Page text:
For example, as of January 31st, 2022, MarketWatch.com listed Walmart Inc.’s total assets as 244.86B, total liabilities as 152.97B, and total equity as 91.89B. We can use these figures from Walmart’s January 31st, 2022 balance sheet in an accounting equation to see that the books are balanced.
244.86B (assets) = 152.97B (liabilities) + 91.89B (equity)
When adding 152.97B and 91.89B, we see that it is equal to 244.86B, the number of Walmart’s assets at that point in time.
We can do this again with a different company. Let’s look at Target Corp. this time. As of January 31st, 2022, MarketWatch listed Target Corp.’s total assets as 53.81B, total liabilities as 40.98B, and total equity as 12.83B. Again, we can plug these numbers into the accounting equation to get a good snapshot of Target Corp.’s finances.
53.81B (assets) = 40.98B (liabilities) + 12.83B (equity)
We again see that adding 40.98B and 12.83B will equal 53.81B, Target Corp’s total assets at that point in time. It is also important to note that the accounting equation can also be expressed in terms of liabilities or owner’s equity instead of assets. For example:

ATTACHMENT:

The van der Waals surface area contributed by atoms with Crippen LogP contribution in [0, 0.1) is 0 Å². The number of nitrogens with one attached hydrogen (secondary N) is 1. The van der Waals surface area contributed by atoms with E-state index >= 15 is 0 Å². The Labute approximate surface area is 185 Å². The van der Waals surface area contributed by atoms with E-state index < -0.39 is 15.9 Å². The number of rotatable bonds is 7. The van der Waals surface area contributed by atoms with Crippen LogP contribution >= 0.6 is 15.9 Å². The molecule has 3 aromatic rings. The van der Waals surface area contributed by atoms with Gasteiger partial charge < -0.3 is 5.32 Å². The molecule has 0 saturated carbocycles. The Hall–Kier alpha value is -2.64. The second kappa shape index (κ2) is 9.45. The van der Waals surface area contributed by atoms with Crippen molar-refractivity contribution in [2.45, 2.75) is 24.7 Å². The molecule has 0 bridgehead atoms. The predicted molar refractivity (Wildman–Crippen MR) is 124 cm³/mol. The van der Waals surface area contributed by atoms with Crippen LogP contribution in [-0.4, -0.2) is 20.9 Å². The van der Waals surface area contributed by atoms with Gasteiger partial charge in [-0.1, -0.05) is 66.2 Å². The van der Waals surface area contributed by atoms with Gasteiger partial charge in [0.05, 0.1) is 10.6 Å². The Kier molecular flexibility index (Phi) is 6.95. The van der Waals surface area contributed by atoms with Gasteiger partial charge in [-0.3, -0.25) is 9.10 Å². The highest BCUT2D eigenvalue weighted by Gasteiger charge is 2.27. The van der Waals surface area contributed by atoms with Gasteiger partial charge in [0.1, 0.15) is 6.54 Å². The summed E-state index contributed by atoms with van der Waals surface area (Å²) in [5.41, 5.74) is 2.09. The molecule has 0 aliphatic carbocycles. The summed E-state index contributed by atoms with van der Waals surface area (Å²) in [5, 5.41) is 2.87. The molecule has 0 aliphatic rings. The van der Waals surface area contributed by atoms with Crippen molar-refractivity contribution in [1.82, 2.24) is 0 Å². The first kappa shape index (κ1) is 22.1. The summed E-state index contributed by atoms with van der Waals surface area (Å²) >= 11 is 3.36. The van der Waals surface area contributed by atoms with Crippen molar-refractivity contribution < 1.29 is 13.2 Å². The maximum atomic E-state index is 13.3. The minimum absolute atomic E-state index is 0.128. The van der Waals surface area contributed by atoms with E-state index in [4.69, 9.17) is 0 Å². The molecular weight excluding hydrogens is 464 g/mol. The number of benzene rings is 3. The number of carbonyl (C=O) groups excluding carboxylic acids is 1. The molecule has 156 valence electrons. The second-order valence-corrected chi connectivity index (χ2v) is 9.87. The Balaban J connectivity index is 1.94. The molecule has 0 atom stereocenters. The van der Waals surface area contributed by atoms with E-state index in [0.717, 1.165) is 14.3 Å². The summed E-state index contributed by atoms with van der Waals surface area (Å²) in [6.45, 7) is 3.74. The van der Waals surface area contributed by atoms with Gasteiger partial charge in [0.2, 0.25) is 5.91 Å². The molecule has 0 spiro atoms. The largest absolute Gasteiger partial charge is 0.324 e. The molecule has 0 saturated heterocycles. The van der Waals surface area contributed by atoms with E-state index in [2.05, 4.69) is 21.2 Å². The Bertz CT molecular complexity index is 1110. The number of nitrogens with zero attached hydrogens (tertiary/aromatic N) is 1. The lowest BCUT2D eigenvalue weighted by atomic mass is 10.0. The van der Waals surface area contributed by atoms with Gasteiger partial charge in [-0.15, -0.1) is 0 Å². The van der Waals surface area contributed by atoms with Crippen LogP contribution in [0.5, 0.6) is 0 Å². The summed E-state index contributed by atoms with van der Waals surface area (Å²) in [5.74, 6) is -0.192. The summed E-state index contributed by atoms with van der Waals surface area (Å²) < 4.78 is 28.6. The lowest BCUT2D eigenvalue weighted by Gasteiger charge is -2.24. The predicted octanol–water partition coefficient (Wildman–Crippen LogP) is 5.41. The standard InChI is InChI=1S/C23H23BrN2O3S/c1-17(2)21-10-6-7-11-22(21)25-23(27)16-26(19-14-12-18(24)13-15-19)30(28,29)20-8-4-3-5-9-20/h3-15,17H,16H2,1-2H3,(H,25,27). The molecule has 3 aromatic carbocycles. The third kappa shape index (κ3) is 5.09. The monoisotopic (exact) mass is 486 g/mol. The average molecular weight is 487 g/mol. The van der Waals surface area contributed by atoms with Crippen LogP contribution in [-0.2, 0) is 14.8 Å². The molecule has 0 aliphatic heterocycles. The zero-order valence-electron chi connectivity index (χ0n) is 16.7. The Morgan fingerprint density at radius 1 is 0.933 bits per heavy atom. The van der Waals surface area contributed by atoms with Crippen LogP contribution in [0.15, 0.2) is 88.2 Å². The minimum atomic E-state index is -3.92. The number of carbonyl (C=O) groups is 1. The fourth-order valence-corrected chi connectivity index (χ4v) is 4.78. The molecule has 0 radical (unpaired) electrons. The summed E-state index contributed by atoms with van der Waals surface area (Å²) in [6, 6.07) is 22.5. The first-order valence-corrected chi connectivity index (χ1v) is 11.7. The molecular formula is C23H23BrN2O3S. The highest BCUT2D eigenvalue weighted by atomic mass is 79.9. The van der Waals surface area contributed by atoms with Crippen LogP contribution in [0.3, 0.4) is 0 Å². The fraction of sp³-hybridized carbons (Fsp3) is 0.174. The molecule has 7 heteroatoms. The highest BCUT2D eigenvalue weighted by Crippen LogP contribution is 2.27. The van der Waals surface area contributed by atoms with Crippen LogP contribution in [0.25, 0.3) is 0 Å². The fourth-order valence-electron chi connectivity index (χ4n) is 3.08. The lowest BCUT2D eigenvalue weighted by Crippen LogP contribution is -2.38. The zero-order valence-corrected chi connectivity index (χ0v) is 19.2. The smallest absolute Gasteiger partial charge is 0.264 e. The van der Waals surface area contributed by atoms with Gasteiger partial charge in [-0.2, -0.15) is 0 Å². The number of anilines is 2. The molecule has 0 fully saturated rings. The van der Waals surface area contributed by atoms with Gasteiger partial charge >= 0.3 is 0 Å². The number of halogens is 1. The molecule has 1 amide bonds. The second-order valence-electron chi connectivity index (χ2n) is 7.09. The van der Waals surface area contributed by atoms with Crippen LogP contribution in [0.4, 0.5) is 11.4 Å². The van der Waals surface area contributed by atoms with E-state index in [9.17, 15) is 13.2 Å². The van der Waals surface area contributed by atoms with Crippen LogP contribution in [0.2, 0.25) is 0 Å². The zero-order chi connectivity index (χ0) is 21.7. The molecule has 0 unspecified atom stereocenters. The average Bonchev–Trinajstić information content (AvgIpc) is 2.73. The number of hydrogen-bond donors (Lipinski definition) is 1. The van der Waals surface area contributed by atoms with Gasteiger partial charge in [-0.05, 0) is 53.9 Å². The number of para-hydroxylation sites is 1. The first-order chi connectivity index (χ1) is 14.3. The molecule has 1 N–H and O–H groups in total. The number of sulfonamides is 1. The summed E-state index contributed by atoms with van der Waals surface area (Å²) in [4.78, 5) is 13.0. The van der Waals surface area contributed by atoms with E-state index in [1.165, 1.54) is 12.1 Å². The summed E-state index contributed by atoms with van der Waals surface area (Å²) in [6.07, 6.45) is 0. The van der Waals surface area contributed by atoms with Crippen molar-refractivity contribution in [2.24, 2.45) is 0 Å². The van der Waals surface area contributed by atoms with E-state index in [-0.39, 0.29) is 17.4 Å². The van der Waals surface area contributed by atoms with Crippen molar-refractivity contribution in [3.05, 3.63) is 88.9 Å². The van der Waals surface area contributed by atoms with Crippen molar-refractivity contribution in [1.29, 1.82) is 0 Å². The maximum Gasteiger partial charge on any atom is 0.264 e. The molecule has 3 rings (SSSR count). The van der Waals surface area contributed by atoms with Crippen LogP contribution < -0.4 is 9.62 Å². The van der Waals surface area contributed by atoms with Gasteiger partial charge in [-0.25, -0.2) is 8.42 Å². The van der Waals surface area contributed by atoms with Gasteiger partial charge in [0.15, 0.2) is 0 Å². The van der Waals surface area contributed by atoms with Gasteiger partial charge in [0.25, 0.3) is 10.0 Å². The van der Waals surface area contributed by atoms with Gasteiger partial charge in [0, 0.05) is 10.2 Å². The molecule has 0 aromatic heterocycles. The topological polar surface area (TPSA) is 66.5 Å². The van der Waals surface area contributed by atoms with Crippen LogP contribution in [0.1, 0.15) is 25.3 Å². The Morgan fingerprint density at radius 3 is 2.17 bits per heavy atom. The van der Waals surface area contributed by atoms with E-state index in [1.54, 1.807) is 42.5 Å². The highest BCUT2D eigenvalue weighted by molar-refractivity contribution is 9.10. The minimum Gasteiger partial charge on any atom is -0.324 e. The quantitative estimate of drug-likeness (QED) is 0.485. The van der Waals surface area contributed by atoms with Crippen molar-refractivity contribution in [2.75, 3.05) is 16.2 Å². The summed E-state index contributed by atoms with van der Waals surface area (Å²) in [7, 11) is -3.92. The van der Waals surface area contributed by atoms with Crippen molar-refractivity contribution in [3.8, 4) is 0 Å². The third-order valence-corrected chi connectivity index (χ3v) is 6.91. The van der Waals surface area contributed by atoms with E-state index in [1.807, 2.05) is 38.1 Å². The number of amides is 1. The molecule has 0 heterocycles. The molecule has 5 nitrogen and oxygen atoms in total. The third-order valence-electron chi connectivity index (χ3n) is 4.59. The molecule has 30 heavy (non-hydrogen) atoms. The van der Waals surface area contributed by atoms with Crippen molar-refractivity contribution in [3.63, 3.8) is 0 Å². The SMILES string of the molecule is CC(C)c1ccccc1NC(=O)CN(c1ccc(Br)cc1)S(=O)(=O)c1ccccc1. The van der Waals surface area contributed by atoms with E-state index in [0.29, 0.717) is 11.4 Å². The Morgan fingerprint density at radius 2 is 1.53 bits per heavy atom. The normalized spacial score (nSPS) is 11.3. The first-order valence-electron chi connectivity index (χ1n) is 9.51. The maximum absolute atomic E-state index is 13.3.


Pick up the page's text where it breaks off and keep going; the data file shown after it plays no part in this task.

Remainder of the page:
Liabilities = assets – owner’s equity or owner’s equity = assets – liabilities.
What are the limits of the accounting equation?
There are limits to the accounting equation. One thing that the accounting equation does not do is provide investors or other interested third parties with an analysis of how well the business is operating. It also does not completely prevent accounting errors from being made. Even if the balance sheet does balance out, there is still a possibility of an error that doesn’t involve the accounting equation.
What is the Difference between Accounting Equation and Expanded Accounting Equation?
The expanded accounting equation is related to the accounting equation in that both equations are set up the same way, however, the expanded accounting equation elaborates on the different components of the stockholder’s equity. This allows analysts to have a better understanding of how profits are being used within a company.
The expanded accounting equation would be set up as follows:
Assets= Liabilities + Contributed Capital + Beginning Retained Earning + Revenue + Expenses + Dividends.
Contributed capital is capital provided by the original stockholders. Beginning retained earnings are earnings distributed to stockholders from the previous period. Revenue is what is generated from the ongoing operation of the company. Expenses are costs incurred to run the business. Dividends are earnings distributed to the company.